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What is Sanctification?

What is Sanctification?

Jon Delger

Executive Pastor

Peace Church

Published On:

November 16, 2023

As you are studying the Bible, you will eventually come across some big words that you don’t use in everyday conversation… and sanctification is one of those words.

Short Answer: What is Sanctification?

Simply put, sanctification is the process of being made holy.

Some key passages include John 17:17; John 17:19; Ephesians 5:26; 1 Thessalonians 4:3; 5:23.

When someone puts their faith in Jesus as Lord and Savior, they are justified (see article) or declared righteous. Jesus’ blood washes away their sin, they are saved, they are righteous from a legal standpoint. However… they are not righteous or holy from a day-to-day life standpoint. When someone puts their faith in Jesus they do not become instantly perfect, never sinning again. Instead, they begin a lifelong process of growing in likeness to Jesus. This process is what the Bible calls sanctification.

Longer Answer: What is Sanctification?

Although the definition above is the simplest answer, the Bible does use the word sanctification in a few different ways, which can cause some confusion. Let’s talk about the different ways the word is used in Scripture and then consider a couple other important points.

The word sanctification is a translation of the greek word hagiasmos, which can mean holiness or separation. Context is important when we consider the specific meaning of this word in different passages. One way the word sanctification is sometimes used is to refer to the holiness or righteousness or separation unto God we receive at salvation (1 Corinthians 1:30). This has sometimes been called positional or definitive sanctification. In essence, it is another way to refer to justification.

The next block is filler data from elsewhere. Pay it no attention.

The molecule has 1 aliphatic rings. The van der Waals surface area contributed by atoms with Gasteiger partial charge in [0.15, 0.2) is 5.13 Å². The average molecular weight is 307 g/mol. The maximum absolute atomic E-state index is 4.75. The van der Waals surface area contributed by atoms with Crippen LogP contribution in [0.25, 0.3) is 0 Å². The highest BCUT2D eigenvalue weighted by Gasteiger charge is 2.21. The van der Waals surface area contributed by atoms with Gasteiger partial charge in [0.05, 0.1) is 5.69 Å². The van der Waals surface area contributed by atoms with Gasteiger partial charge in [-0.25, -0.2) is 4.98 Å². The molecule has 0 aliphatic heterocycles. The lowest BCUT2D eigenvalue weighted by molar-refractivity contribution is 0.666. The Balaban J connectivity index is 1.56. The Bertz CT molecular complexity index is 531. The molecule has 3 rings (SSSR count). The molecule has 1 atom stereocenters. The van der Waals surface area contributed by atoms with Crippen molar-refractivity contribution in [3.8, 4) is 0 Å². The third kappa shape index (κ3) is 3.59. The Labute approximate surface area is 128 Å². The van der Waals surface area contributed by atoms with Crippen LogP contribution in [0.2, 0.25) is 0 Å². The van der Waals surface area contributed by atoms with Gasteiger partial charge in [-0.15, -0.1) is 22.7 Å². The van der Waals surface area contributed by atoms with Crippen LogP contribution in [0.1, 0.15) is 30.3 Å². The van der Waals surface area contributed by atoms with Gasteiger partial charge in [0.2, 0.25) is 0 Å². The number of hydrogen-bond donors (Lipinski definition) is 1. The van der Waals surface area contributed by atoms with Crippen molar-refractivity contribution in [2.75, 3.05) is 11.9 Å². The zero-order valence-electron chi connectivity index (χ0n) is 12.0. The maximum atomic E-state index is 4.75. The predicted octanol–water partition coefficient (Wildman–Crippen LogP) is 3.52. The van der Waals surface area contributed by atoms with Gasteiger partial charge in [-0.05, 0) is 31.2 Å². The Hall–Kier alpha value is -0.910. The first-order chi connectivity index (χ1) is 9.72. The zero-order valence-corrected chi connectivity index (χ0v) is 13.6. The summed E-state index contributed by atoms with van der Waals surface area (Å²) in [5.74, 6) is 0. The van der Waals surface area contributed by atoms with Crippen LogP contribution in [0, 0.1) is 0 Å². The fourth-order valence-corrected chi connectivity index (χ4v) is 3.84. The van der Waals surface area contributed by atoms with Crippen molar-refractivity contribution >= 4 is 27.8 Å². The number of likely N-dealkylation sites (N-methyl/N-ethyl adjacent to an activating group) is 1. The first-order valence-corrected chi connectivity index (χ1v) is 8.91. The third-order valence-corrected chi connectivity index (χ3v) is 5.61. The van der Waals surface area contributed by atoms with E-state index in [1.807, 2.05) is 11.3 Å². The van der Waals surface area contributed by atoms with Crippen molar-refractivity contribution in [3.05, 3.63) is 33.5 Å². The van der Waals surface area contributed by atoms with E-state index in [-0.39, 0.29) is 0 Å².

Another way the Bible uses this word (and I would consider this the main way), is to refer to the process of becoming more like Jesus (Romans 6:19). This has sometimes been called progressive or experiential sanctification. It is the lifelong process of growing in spiritual maturity, holiness, obedience to God, or Christ-likeness.

A final way the Bible uses the word is to refer to the completion of the sanctification process (1 Thessalonians 5:23). This is what could also be referred to as glorification (Romans 8:18, 30; 2 Corinthians 4:17). When a believer dies or when Christ returns, they are glorified. They are finally free from sin and now live in the full and glorious presence of God.

If we were to chart the life of Christians in terms of their battle with sin, it would look something like this…

We were dead in sin. Then when we put our faith in Jesus, we were justified. At this point we become spiritually alive and are declared righteous in God’s eyes. From this point forward, our entire life is a process of sanctification. It has ups and downs, but Lord willing, with an overall trajectory toward greater holiness. Finally, when we die or the Lord returns (whichever comes first), we are finally free from sin and entirely holy

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